On Fridays We Fight! Why I Was Prepared To Strike

SEIU-UHW had secured strike votes to authorize a strike against Kaiser Permanente had a contract not been agreed upon by October 1, 2019.

As a member of SEIU-UHW, I did vote in agreement to strike if Kaiser Permanente and our Union did not settle a contract by October 1, 2019. Our contract is up for negotiation every five years. As a 15 year employee, I’ve felt this pressure and uncertainty before. This post explains why I was prepared to strike. I also share my suggestions should we ever have to prepare to strike in the future.

UPDATE: An agreement was made which put a stop to the strike. Thankfully, we did not have to strike. Our contract, you can read the highlights here, will remain in place for the next five years. A few of the highlights are:

  • Job security as Kaiser will not subcontract for various functions including medical coding, which is the department I currently work.
  • Experience will be waived for internal employees transferring to other Coalition positions at Kaiser Permanente.
  • Workforce development fund which aims to graduate 10,000 licensed and certified caregivers each year for four years.

Why I was prepared to strike

In 2011, When Kaiser Permanente closed the Member Services Call Center in Stockton, CA, I was devastated along with 250 coworkers. I had worked there for 8 years. Without warning, the announcement happened in the afternoon with all the employees gathered around in the center of the call center floor. It was a horrible day. Thankfully, we had a severance package offer and an opportunity to be retrained for other departments. Kaiser Permanente wanted to take away severance packages and the opportunity to be retrained. If my department were to close, I would not be retrained for another Kaiser position. My seniority will not be considered. Thankfully, this will not happen in the current contract.

It’s just one of several reasons I had agreed to strike. This can be a scary time but it doesn’t have to be. I know those who negotiated our contract years ago fought hard for the benefits we have today. I feel it’s my responsibility to honor that fight by not giving in or giving up.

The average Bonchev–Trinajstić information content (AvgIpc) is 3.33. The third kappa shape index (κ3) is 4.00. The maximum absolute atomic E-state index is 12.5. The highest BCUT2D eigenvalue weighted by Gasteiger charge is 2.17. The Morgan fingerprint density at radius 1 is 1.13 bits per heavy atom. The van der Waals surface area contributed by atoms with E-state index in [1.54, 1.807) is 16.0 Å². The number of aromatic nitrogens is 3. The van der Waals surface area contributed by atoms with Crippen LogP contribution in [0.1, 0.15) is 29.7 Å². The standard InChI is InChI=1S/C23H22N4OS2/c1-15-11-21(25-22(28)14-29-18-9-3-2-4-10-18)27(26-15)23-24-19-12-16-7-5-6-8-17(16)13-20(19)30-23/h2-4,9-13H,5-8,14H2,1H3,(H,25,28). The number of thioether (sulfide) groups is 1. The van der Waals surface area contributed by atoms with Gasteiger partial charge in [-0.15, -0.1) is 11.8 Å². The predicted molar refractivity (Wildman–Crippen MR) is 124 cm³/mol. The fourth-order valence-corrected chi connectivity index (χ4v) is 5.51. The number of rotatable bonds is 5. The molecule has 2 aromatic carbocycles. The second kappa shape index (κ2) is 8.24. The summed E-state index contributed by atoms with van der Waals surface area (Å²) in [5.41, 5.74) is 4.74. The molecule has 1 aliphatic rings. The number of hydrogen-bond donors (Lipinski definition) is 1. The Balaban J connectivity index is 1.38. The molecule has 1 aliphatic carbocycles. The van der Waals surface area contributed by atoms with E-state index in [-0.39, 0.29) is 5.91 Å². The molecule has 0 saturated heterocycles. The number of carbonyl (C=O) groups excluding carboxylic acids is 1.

How to prepare for a strike

  • It’s important to understand contract negotiations occur every five years. Decisions were made years ago as to what would be negotiated this time around. Kaiser Leadership and our Union Representatives have an enormous responsibility. To minimize stress on our part, it’s helpful to focus on what we can do. I’ve found it comes down to two things; budget and strategy.
  • For each day of the strike, we will not be paid. No vacation pay. Definitely no sick time pay. Our Union is anticipating a four day strike resulting in about half of a normal pay check. It will be a sacrifice! Since we now have four pay periods up to the Friday of the strike. Plan to save 10% of each pay check until the strike. Aside from the obvious ways to cut spending, there are additional ways to add to your paycheck now. Immediately, adjust your Federal and State tax withholding. This process will take effect after one pay period. Schedule time to use Education Leave as soon as possible. We are allowed 40 hours of Education Leave per year for courses or programs which we can show proof of completing.
  • Strategy. You are not your job. You are more than your job! Use this time to motivate your career. When the Member Services Call Center closed, I knew I didn’t have a foundation to move up in a career. I would have to start over in an entry level position. How many of you have had to start over? Use this time to update your resume, plan your education, and sharpen your networking skills. Turn your fear into motivation!

Stronger together

I know my coworkers are highly skilled and valuable employees. I also know the stress they feel due to a pending strike. I hope this gives you a way to plan for yourself and your future. I’m happy to talk with your more. Leave a comment or a message.

I'd love to hear from you. Please leave a comment.

Please log in using one of these methods to post your comment:

WordPress.com Logo

You are commenting using your WordPress.com account. Log Out /  Change )

Google photo

You are commenting using your Google account. Log Out /  Change )

Twitter picture

You are commenting using your Twitter account. Log Out /  Change )

Facebook photo

You are commenting using your Facebook account. Log Out /  Change )

Connecting to %s

This site uses Akismet to reduce spam. Learn how your comment data is processed.